Quickbooks offers two ways to add new accounts. You can add a new account by accessing your business’s chart of accounts, or you can add a new account when recording transactions.

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Pros and Cons of the Double-Entry Bookkeeping Method

Double-entry is a bookkeeping method that involves the use of a credit and a debit for each financial transaction. It’s designed to track a business’s money more closely. When using the double-entry bookkeeping method, you’ll record a credit and a debit for each of your business’s financial transactions.

If your business sells a product, for example, its liquid cash account will increase, whereas your business’s inventory account will decrease. The liquid cash account will receive a credit, while the inventory account will receive a debit. If your business buys a piece of equipment, conversely, its cash account will receive a debit and its asset account will receive a credit. Considering that many businesses use the single-entry bookkeeping method, you might be wondering what pros and cons the double-entry bookkeeping method offers.

Pros of Double-Entry Bookkeeping

Using the double-entry bookkeeping method creates a more accurate view of your business’s financial health. It’s considered a complete form of bookkeeping in the sense that it takes into account both credits and debits when recording financial transactions.

All financial transactions have a credit and a debit. Unless you record both of them, you won’t have a complete and accurate depiction of your business’s financial health. Using the same example from above, if you sell a product but only record it as a credit, your business’s inventory account won’t be correct. Selling a product will reduce your business’s inventory account, so you need to record a debit for it as well. The double-entry bookkeeping method requires the use of both a credit and a debit for each financial transaction, including product sales.

Cons of Double-Entry Bookkeeping

On the other hand, the double-entry bookkeeping method requires more work than its single-entry counterpart. It’s essentially twice the work of the single-entry bookkeeping method. For every financial transaction, you’ll have to record both a credit and a debit. That’s the basis on which the double-entry bookkeeping method works. If you run a small business, such as a sole proprietorship, you may discover that it’s not worth the additional time and energy.

Because it requires more work, the double-entry bookkeeping method is prone to more errors than its single-entry counterpart. If a transaction doesn’t have both a credit and a debit, the trial balance won’t be correct. As a result, you’ll have to go back and add the missing credit or debit.

What are your thoughts on the double-entry bookkeeping method? Let us know in the comments section below!

What Is the Realization Principle in Accounting?

Have you heard of the realization principle? It’s a common concept used in accounting. Many businesses use it to determine when revenue has been earned. To learn more about the realization principle and how it’s used in accounting, keep reading.

Overview of the Realization Principle

The realization principle is an accounting concept that involves the recognition — or the realization — of revenue when purchased products are delivered or when purchased services are completed. In other words, businesses don’t consider revenue to be earned until one of these actions has occurred.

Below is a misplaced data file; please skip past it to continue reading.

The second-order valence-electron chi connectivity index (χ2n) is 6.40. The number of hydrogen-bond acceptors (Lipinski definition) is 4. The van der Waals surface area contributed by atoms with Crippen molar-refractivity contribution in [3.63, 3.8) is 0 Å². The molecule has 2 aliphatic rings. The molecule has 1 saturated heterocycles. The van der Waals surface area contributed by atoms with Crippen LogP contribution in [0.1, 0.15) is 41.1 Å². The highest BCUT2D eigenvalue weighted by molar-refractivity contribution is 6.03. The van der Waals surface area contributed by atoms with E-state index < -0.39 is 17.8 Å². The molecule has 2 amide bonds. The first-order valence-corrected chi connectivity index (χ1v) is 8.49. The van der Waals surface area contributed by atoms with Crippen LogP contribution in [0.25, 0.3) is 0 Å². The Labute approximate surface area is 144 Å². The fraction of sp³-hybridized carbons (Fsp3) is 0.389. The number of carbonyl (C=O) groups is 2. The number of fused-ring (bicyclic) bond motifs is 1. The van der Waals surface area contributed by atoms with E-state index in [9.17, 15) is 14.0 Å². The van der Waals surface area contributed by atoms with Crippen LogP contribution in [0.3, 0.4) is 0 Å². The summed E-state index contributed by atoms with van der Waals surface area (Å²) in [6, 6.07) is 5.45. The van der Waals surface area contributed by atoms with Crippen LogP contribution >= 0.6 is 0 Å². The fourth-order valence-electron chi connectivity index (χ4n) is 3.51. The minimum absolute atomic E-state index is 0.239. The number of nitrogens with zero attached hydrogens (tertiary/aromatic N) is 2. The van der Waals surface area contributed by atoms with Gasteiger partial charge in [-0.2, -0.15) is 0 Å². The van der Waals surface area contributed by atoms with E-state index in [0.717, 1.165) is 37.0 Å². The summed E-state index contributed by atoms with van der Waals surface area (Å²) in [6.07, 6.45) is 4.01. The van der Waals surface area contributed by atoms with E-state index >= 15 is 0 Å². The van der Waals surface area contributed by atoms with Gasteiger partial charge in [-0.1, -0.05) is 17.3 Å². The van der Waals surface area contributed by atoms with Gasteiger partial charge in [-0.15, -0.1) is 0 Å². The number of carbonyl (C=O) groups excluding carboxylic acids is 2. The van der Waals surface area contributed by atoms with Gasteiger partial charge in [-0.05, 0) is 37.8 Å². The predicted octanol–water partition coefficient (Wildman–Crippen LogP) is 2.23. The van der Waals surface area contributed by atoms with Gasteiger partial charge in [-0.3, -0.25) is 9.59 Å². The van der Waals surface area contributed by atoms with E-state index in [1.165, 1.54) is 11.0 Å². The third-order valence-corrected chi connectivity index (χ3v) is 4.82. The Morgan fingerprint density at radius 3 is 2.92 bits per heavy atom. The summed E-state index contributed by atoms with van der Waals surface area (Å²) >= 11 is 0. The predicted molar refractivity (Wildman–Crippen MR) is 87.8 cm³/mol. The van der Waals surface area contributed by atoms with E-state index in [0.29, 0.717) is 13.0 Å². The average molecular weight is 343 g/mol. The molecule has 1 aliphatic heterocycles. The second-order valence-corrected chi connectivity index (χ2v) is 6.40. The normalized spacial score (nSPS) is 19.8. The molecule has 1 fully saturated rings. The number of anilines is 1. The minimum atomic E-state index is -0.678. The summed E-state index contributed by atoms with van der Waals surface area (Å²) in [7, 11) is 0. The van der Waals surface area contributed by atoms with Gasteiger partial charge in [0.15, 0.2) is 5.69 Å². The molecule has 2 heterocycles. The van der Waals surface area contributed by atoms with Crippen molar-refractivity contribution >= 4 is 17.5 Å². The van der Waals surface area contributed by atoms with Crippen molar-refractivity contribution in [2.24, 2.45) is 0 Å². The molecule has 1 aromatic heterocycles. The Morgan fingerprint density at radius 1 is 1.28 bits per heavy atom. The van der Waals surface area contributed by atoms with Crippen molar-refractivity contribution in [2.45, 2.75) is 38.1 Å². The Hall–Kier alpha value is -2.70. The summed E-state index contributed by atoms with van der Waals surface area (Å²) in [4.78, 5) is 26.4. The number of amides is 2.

A customer may pay for a product or service. Until the product has been delivered or the service has been completed, though, the business doesn’t consider the revenue to be earned. With the realization principle, revenue is only earned after the delivery of a product or the completion of a service.

Benefits of Using the Realization Principle

Using the realization principle offers several benefits. The main benefit is healthier financial records. It offers a clearer and more accurate representation of your business’s finances.

Just because a customer pays you for a product or a service, your business may not generate from it. The product could get lost or damaged during shipping. Alternatively, the customer may cancel the service before you have a chance to complete it. Regardless, there are instances in which your business may not generate revenue from a purchased product or service. If you recognize revenue as earned prematurely, it will throw off your business’s financial records. The realization principle offers a solution. This concept ensures that your business doesn’t recognize revenue as earned until the delivery of a product or the completion of a service.

Tips on How to Use the Realization Principle

There are a few things you should know when using the realization principle. For starters, you must track the dates when products are delivered and services are completed. After all, this is the basis on which the realization principle works. You’ll have to track the dates when products are delivered and services are completed to effectively use the realization principle in your business’s accounting strategy.

The realization principle works on a simple concept: revenue isn’t considered earned until the purchased product has been delivered or the purchased service has been completed. It’s designed to provide a better overall picture of your business’s finances by showing the true amount of revenue your business has earned.

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A Beginner’s Guide to Equity Accounts in Quickbooks

Quickbooks offers a myriad of features for tracking your business’s finances, one of which is equity accounts. When viewing your business’s Chart of Accounts, you’ll probably notice an equity account at the top. It provides insight into your business’s investments and owner’s draws. What is an equity account exactly, and how do they work?

What Is an Equity Account?

An equity account is a parent-level account in Quickbooks that contains information about owner’s draws and owner’s investments. An owner’s draw is money that you transfer out of your business’s bank account and into your personal account. An owner’s investment, on the other hand, is money that you transfer out of your personal bank account and into your business’s account. In an equity account, you’ll find these transactions listed.